How to Refer

When to Refer

We always encourage people to think of the question on the Red Folder:

“Is the Spartan a danger to self or others, or do they need immediate assistance for any reason?”

  • Yes
    • Conduct is clearly and imminently reckless, dangerous, or threatening including self-harm
    • Action: Call UPD at 408-924-2222 or 911
  • Not Sure
    • Significant or repeated behavioral concerns
    • Signs of distress are present, but hard to gauge
    • Interaction has left me feeling concerned for them
    • Action: BIT Referral

  • No
    • No immediate safety concerns, but having ongoing academic or personal issues
    • Action: Refer to campus resources, which could include Case Management, or have more explicit conversations with them.

How to Refer

The two best ways to consult on a situation or report concerning behavior are by phone (408-924-6339) or our Concerning Behavior Referral Form online.

Tips when referring:

  • Submit any relevant documents (emails, homework assignments, screen captures of social media posts) 
  • Give background information. What has made this concerning now compared to their typical behavior? 
  • Avoid “armchair diagnosis” or making assumptions. While mental health might be a factor in the behavior of an individual, diagnosis must come from licensed individuals operating in their capacity as health care professionals. Your referral should stick to descriptions of observable behaviors.
  • Include what steps/conversations you’ve already taken to address the concern with the individual himself or herself. 

What to Refer

Sometimes BIT assesses the situation and determines no further action is needed, but we can monitor the situation/individual. 

Refer if someone has mentioned:

  • Violent acts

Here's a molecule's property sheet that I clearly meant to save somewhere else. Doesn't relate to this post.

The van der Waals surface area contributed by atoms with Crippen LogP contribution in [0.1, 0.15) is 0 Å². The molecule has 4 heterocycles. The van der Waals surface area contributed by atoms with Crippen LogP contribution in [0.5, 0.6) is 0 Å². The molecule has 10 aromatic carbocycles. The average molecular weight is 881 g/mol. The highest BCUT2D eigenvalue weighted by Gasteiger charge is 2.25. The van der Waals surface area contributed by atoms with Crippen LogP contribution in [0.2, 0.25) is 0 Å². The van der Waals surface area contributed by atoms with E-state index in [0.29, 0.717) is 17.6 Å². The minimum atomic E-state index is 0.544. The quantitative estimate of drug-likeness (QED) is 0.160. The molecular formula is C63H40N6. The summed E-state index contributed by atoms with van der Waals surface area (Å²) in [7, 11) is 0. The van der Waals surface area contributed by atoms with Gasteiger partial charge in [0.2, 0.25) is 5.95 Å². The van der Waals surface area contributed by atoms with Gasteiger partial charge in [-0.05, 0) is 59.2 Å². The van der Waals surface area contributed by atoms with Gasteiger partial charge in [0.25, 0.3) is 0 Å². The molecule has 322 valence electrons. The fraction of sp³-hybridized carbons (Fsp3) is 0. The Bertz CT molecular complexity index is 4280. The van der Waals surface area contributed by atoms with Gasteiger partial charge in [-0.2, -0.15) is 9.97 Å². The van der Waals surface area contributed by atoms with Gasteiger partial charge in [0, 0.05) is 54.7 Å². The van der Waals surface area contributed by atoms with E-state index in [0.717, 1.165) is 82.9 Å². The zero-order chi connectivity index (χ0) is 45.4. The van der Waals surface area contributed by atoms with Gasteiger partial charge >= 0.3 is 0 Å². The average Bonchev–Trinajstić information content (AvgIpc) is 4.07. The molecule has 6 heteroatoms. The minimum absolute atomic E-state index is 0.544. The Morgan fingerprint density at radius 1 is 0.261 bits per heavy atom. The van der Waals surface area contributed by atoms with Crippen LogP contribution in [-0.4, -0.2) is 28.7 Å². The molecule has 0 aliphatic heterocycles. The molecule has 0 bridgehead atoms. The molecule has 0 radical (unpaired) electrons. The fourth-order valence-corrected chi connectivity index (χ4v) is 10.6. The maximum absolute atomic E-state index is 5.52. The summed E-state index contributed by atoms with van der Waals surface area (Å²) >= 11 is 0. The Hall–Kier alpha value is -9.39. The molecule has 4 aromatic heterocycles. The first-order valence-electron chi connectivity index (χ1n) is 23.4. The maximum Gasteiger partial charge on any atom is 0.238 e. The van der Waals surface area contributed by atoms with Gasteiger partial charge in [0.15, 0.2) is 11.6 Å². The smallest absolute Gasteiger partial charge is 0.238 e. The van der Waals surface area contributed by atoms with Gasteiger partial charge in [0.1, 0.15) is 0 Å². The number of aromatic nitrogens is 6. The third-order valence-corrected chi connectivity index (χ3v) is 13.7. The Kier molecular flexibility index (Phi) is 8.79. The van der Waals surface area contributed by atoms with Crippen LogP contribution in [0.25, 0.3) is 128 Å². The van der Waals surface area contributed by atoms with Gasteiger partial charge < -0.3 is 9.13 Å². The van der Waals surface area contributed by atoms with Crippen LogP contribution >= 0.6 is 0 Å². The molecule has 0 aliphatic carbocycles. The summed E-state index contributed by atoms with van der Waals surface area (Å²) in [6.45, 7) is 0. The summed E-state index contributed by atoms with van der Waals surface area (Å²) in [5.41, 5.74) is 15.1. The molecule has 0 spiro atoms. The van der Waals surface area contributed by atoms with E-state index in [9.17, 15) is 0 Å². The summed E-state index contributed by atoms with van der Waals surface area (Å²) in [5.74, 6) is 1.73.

• Improper use of weapons
  • Bizarre behaviors
  • Thoughts of suicide or self-harm
  • Hate crimes or incidents
  • Sexual assault
  • Extreme distress
  • Family/domestic problems
  • Alcohol/drug abuse
  • Anything that makes you wonder, "Should I...?"

Behaviors to look out for:

  • A sudden change in behavior
  • Extremely disruptive behavior
  • Suicidal or self-destructive thoughts
  • Any threats of violence
  • A loss of contact with reality
  • Disturbing social media postings or e-mails  

What Happens Next

Our team will consider the information that has been reported, collect any relevant information on the individual, assess the risk/safety of the situation and individual, and determine what the best intervention is for each unique situation.

Sometimes a case manager, other team members, or trusted staff will reach out directly to provide support to the individual. We might ask the reporting party for further information or give them guidance on next steps that could be useful. 

Either way, it is a team effort and always aimed at keeping the individual and our campus safe.

Understanding Case Management

Case managers on campus support students in many ways, not just related to the Behavioral Intervention Team. If you are interested in getting support for yourself or someone you know, learn more at the Case Management website.